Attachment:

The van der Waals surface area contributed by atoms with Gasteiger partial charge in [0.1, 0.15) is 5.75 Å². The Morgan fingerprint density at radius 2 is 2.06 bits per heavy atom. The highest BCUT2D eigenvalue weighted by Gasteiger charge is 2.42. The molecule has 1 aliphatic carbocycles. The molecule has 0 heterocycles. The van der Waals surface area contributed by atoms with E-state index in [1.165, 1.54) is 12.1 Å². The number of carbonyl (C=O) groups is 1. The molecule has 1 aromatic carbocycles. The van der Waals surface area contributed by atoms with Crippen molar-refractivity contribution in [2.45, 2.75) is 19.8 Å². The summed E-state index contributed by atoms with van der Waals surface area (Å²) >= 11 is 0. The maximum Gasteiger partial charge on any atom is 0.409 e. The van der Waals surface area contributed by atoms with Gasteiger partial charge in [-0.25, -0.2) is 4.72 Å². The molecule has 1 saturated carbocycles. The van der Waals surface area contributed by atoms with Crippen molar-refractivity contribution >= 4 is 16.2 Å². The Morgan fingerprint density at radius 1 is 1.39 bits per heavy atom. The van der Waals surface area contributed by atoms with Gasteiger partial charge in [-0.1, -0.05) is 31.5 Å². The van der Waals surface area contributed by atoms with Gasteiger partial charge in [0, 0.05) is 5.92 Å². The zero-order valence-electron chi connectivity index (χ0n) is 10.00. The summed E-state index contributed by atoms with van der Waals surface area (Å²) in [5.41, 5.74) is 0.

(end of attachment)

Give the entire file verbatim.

The van der Waals surface area contributed by atoms with Gasteiger partial charge in [0.1, 0.15) is 5.75 Å². The Morgan fingerprint density at radius 2 is 2.06 bits per heavy atom. The highest BCUT2D eigenvalue weighted by Gasteiger charge is 2.42. The molecule has 1 aliphatic carbocycles. The molecule has 0 heterocycles. The van der Waals surface area contributed by atoms with E-state index in [1.165, 1.54) is 12.1 Å². The number of carbonyl (C=O) groups is 1. The molecule has 1 aromatic carbocycles. The van der Waals surface area contributed by atoms with Crippen molar-refractivity contribution in [2.45, 2.75) is 19.8 Å². The summed E-state index contributed by atoms with van der Waals surface area (Å²) >= 11 is 0. The maximum Gasteiger partial charge on any atom is 0.409 e. The van der Waals surface area contributed by atoms with Gasteiger partial charge in [-0.25, -0.2) is 4.72 Å². The molecule has 1 saturated carbocycles. The van der Waals surface area contributed by atoms with Crippen molar-refractivity contribution >= 4 is 16.2 Å². The Morgan fingerprint density at radius 1 is 1.39 bits per heavy atom. The van der Waals surface area contributed by atoms with Gasteiger partial charge in [-0.1, -0.05) is 31.5 Å². The van der Waals surface area contributed by atoms with Gasteiger partial charge in [0, 0.05) is 5.92 Å². The zero-order valence-electron chi connectivity index (χ0n) is 10.00. The summed E-state index contributed by atoms with van der Waals surface area (Å²) in [5.41, 5.74) is 0.